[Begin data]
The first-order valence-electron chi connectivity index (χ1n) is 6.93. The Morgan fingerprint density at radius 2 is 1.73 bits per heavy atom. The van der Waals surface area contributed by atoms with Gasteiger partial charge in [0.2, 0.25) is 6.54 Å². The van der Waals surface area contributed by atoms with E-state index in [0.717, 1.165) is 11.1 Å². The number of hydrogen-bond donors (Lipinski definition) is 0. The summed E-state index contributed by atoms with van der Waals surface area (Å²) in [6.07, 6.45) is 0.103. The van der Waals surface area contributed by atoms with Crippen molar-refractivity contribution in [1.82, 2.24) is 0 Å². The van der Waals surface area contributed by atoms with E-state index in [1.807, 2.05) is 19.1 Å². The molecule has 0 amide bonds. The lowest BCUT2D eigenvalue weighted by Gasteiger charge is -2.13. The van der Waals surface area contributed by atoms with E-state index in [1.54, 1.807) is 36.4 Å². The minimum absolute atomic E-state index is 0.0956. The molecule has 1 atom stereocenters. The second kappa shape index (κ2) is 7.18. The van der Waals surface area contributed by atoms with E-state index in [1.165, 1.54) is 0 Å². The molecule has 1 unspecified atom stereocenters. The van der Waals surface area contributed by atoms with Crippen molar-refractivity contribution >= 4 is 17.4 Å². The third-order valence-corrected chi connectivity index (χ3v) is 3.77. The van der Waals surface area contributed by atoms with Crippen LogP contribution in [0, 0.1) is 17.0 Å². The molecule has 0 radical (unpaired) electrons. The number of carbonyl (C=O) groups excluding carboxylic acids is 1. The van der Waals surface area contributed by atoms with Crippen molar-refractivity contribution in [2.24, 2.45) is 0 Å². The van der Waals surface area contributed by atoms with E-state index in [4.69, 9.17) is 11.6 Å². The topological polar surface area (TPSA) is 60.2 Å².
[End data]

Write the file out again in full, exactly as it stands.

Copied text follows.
The first-order valence-electron chi connectivity index (χ1n) is 6.93. The Morgan fingerprint density at radius 2 is 1.73 bits per heavy atom. The van der Waals surface area contributed by atoms with Gasteiger partial charge in [0.2, 0.25) is 6.54 Å². The van der Waals surface area contributed by atoms with E-state index in [0.717, 1.165) is 11.1 Å². The number of hydrogen-bond donors (Lipinski definition) is 0. The summed E-state index contributed by atoms with van der Waals surface area (Å²) in [6.07, 6.45) is 0.103. The van der Waals surface area contributed by atoms with Crippen molar-refractivity contribution in [1.82, 2.24) is 0 Å². The van der Waals surface area contributed by atoms with E-state index in [1.807, 2.05) is 19.1 Å². The molecule has 0 amide bonds. The lowest BCUT2D eigenvalue weighted by Gasteiger charge is -2.13. The van der Waals surface area contributed by atoms with E-state index in [1.54, 1.807) is 36.4 Å². The minimum absolute atomic E-state index is 0.0956. The molecule has 1 atom stereocenters. The second kappa shape index (κ2) is 7.18. The van der Waals surface area contributed by atoms with E-state index in [1.165, 1.54) is 0 Å². The molecule has 1 unspecified atom stereocenters. The van der Waals surface area contributed by atoms with Crippen molar-refractivity contribution >= 4 is 17.4 Å². The third-order valence-corrected chi connectivity index (χ3v) is 3.77. The van der Waals surface area contributed by atoms with Crippen LogP contribution in [0, 0.1) is 17.0 Å². The molecule has 0 radical (unpaired) electrons. The number of carbonyl (C=O) groups excluding carboxylic acids is 1. The van der Waals surface area contributed by atoms with Crippen molar-refractivity contribution in [2.24, 2.45) is 0 Å². The van der Waals surface area contributed by atoms with E-state index in [4.69, 9.17) is 11.6 Å². The topological polar surface area (TPSA) is 60.2 Å².